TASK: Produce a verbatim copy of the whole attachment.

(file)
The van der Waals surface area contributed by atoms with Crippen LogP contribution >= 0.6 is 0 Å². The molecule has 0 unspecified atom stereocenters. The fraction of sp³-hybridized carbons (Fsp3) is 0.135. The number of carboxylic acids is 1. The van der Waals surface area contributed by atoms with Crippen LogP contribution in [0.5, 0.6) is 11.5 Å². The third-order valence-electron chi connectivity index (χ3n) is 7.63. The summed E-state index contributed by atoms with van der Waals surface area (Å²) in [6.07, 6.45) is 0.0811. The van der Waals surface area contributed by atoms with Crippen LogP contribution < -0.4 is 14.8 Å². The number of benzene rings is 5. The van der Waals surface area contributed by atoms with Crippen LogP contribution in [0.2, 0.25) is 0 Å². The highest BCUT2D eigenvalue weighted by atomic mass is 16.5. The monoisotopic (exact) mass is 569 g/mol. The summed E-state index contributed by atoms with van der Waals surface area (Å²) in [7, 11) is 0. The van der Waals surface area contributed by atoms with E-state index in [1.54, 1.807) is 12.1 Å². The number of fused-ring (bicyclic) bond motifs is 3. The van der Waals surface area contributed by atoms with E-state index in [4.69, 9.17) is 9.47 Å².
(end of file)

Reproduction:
The van der Waals surface area contributed by atoms with Crippen LogP contribution >= 0.6 is 0 Å². The molecule has 0 unspecified atom stereocenters. The fraction of sp³-hybridized carbons (Fsp3) is 0.135. The number of carboxylic acids is 1. The van der Waals surface area contributed by atoms with Crippen LogP contribution in [0.5, 0.6) is 11.5 Å². The third-order valence-electron chi connectivity index (χ3n) is 7.63. The summed E-state index contributed by atoms with van der Waals surface area (Å²) in [6.07, 6.45) is 0.0811. The van der Waals surface area contributed by atoms with Crippen LogP contribution < -0.4 is 14.8 Å². The number of benzene rings is 5. The van der Waals surface area contributed by atoms with Crippen LogP contribution in [0.2, 0.25) is 0 Å². The highest BCUT2D eigenvalue weighted by atomic mass is 16.5. The monoisotopic (exact) mass is 569 g/mol. The summed E-state index contributed by atoms with van der Waals surface area (Å²) in [7, 11) is 0. The van der Waals surface area contributed by atoms with E-state index in [1.54, 1.807) is 12.1 Å². The number of fused-ring (bicyclic) bond motifs is 3. The van der Waals surface area contributed by atoms with E-state index in [4.69, 9.17) is 9.47 Å².